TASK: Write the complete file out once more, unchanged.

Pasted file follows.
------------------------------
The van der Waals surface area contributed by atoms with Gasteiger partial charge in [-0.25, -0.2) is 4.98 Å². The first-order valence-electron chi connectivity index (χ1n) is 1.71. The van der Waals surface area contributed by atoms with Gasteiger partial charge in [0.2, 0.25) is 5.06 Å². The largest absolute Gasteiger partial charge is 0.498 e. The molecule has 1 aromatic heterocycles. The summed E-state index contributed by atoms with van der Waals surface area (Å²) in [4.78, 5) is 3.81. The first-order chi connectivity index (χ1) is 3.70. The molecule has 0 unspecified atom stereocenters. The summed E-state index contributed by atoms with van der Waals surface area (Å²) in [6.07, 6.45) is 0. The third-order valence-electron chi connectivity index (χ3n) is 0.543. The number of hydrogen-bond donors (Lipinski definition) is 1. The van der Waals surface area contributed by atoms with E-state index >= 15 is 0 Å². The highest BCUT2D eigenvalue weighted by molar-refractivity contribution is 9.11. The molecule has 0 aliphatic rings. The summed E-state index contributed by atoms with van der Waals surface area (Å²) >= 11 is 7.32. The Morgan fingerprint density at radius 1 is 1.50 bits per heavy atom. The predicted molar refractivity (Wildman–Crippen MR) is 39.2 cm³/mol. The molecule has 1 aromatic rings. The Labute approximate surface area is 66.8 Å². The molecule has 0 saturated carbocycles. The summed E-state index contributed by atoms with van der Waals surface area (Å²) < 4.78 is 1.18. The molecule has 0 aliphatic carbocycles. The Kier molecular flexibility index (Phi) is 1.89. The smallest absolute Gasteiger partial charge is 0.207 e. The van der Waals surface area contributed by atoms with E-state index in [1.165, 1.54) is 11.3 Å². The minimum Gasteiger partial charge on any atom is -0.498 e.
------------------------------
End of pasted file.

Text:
The van der Waals surface area contributed by atoms with Gasteiger partial charge in [-0.25, -0.2) is 4.98 Å². The first-order valence-electron chi connectivity index (χ1n) is 1.71. The van der Waals surface area contributed by atoms with Gasteiger partial charge in [0.2, 0.25) is 5.06 Å². The largest absolute Gasteiger partial charge is 0.498 e. The molecule has 1 aromatic heterocycles. The summed E-state index contributed by atoms with van der Waals surface area (Å²) in [4.78, 5) is 3.81. The first-order chi connectivity index (χ1) is 3.70. The molecule has 0 unspecified atom stereocenters. The summed E-state index contributed by atoms with van der Waals surface area (Å²) in [6.07, 6.45) is 0. The third-order valence-electron chi connectivity index (χ3n) is 0.543. The number of hydrogen-bond donors (Lipinski definition) is 1. The van der Waals surface area contributed by atoms with E-state index >= 15 is 0 Å². The highest BCUT2D eigenvalue weighted by molar-refractivity contribution is 9.11. The molecule has 0 aliphatic rings. The summed E-state index contributed by atoms with van der Waals surface area (Å²) >= 11 is 7.32. The Morgan fingerprint density at radius 1 is 1.50 bits per heavy atom. The predicted molar refractivity (Wildman–Crippen MR) is 39.2 cm³/mol. The molecule has 1 aromatic rings. The Labute approximate surface area is 66.8 Å². The molecule has 0 saturated carbocycles. The summed E-state index contributed by atoms with van der Waals surface area (Å²) < 4.78 is 1.18. The molecule has 0 aliphatic carbocycles. The Kier molecular flexibility index (Phi) is 1.89. The smallest absolute Gasteiger partial charge is 0.207 e. The van der Waals surface area contributed by atoms with E-state index in [1.165, 1.54) is 11.3 Å². The minimum Gasteiger partial charge on any atom is -0.498 e.